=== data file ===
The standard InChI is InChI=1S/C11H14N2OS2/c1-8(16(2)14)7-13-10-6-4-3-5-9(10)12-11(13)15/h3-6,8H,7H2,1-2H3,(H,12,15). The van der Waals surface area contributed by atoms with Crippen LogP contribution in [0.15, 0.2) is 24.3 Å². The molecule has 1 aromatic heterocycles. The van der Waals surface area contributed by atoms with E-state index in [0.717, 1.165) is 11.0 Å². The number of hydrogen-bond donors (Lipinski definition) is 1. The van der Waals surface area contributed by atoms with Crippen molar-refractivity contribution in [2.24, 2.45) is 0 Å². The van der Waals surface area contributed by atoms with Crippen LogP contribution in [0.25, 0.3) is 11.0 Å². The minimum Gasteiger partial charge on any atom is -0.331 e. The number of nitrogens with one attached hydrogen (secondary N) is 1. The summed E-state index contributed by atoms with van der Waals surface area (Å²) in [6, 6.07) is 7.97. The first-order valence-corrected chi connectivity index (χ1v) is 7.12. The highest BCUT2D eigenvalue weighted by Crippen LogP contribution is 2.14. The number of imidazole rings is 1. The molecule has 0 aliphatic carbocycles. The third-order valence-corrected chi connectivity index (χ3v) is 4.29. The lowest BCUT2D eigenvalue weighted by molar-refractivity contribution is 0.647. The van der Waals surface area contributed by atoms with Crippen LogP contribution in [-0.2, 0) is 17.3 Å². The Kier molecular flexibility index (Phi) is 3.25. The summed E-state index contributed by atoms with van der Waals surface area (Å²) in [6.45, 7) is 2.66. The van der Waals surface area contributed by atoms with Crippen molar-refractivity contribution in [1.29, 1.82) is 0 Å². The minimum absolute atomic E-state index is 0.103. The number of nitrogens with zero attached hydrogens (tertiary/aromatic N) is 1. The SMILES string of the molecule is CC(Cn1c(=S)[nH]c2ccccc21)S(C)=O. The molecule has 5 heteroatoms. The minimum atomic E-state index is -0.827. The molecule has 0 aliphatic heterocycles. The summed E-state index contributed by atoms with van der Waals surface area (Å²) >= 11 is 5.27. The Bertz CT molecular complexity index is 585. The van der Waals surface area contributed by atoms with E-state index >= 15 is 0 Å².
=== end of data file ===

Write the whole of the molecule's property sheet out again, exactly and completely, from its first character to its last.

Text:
The standard InChI is InChI=1S/C11H14N2OS2/c1-8(16(2)14)7-13-10-6-4-3-5-9(10)12-11(13)15/h3-6,8H,7H2,1-2H3,(H,12,15). The van der Waals surface area contributed by atoms with Crippen LogP contribution in [0.15, 0.2) is 24.3 Å². The molecule has 1 aromatic heterocycles. The van der Waals surface area contributed by atoms with E-state index in [0.717, 1.165) is 11.0 Å². The number of hydrogen-bond donors (Lipinski definition) is 1. The van der Waals surface area contributed by atoms with Crippen molar-refractivity contribution in [2.24, 2.45) is 0 Å². The van der Waals surface area contributed by atoms with Crippen LogP contribution in [0.25, 0.3) is 11.0 Å². The minimum Gasteiger partial charge on any atom is -0.331 e. The number of nitrogens with one attached hydrogen (secondary N) is 1. The summed E-state index contributed by atoms with van der Waals surface area (Å²) in [6, 6.07) is 7.97. The first-order valence-corrected chi connectivity index (χ1v) is 7.12. The highest BCUT2D eigenvalue weighted by Crippen LogP contribution is 2.14. The number of imidazole rings is 1. The molecule has 0 aliphatic carbocycles. The third-order valence-corrected chi connectivity index (χ3v) is 4.29. The lowest BCUT2D eigenvalue weighted by molar-refractivity contribution is 0.647. The van der Waals surface area contributed by atoms with Crippen LogP contribution in [-0.2, 0) is 17.3 Å². The Kier molecular flexibility index (Phi) is 3.25. The summed E-state index contributed by atoms with van der Waals surface area (Å²) in [6.45, 7) is 2.66. The van der Waals surface area contributed by atoms with Crippen molar-refractivity contribution in [1.29, 1.82) is 0 Å². The minimum absolute atomic E-state index is 0.103. The number of nitrogens with zero attached hydrogens (tertiary/aromatic N) is 1. The SMILES string of the molecule is CC(Cn1c(=S)[nH]c2ccccc21)S(C)=O. The molecule has 5 heteroatoms. The minimum atomic E-state index is -0.827. The molecule has 0 aliphatic heterocycles. The summed E-state index contributed by atoms with van der Waals surface area (Å²) >= 11 is 5.27. The Bertz CT molecular complexity index is 585. The van der Waals surface area contributed by atoms with E-state index >= 15 is 0 Å².